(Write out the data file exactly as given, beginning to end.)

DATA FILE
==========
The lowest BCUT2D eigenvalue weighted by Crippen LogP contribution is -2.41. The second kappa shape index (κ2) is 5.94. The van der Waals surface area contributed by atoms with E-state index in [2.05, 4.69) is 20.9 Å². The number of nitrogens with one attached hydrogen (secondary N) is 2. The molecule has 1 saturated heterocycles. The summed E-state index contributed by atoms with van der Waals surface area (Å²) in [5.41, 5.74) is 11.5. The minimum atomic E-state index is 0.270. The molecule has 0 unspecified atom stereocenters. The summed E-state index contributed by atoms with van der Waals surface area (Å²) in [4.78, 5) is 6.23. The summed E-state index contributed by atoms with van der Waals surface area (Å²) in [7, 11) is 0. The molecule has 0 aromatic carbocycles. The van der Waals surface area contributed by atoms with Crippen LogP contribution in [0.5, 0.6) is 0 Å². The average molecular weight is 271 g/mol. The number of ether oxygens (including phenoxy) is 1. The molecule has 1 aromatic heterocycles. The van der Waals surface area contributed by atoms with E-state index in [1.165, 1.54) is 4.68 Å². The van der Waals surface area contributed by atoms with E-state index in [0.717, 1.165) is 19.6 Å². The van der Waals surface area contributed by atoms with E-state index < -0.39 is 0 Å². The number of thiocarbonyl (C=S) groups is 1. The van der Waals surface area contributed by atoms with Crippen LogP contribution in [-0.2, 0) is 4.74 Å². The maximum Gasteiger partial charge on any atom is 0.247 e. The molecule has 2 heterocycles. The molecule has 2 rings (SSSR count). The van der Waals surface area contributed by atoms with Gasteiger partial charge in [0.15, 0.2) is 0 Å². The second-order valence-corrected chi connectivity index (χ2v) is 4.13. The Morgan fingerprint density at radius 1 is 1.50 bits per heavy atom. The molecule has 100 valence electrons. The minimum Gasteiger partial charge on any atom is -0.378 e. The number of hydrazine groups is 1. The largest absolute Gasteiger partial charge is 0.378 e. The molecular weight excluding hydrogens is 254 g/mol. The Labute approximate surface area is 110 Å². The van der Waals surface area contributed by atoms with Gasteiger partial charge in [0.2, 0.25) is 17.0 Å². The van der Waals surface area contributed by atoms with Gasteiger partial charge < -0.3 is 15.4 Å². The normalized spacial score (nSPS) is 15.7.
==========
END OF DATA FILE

The lowest BCUT2D eigenvalue weighted by Crippen LogP contribution is -2.41. The second kappa shape index (κ2) is 5.94. The van der Waals surface area contributed by atoms with E-state index in [2.05, 4.69) is 20.9 Å². The number of nitrogens with one attached hydrogen (secondary N) is 2. The molecule has 1 saturated heterocycles. The summed E-state index contributed by atoms with van der Waals surface area (Å²) in [5.41, 5.74) is 11.5. The minimum atomic E-state index is 0.270. The molecule has 0 unspecified atom stereocenters. The summed E-state index contributed by atoms with van der Waals surface area (Å²) in [4.78, 5) is 6.23. The summed E-state index contributed by atoms with van der Waals surface area (Å²) in [7, 11) is 0. The molecule has 0 aromatic carbocycles. The van der Waals surface area contributed by atoms with Crippen LogP contribution in [0.5, 0.6) is 0 Å². The average molecular weight is 271 g/mol. The number of ether oxygens (including phenoxy) is 1. The molecule has 1 aromatic heterocycles. The van der Waals surface area contributed by atoms with E-state index in [1.165, 1.54) is 4.68 Å². The van der Waals surface area contributed by atoms with E-state index in [0.717, 1.165) is 19.6 Å². The van der Waals surface area contributed by atoms with E-state index < -0.39 is 0 Å². The number of thiocarbonyl (C=S) groups is 1. The van der Waals surface area contributed by atoms with Crippen LogP contribution in [-0.2, 0) is 4.74 Å². The maximum Gasteiger partial charge on any atom is 0.247 e. The molecule has 2 heterocycles. The molecule has 2 rings (SSSR count). The van der Waals surface area contributed by atoms with Gasteiger partial charge in [0.15, 0.2) is 0 Å². The second-order valence-corrected chi connectivity index (χ2v) is 4.13. The Morgan fingerprint density at radius 1 is 1.50 bits per heavy atom. The molecule has 100 valence electrons. The minimum Gasteiger partial charge on any atom is -0.378 e. The number of hydrazine groups is 1. The largest absolute Gasteiger partial charge is 0.378 e. The molecular weight excluding hydrogens is 254 g/mol. The Labute approximate surface area is 110 Å². The van der Waals surface area contributed by atoms with Gasteiger partial charge in [0.2, 0.25) is 17.0 Å². The van der Waals surface area contributed by atoms with Gasteiger partial charge < -0.3 is 15.4 Å². The normalized spacial score (nSPS) is 15.7.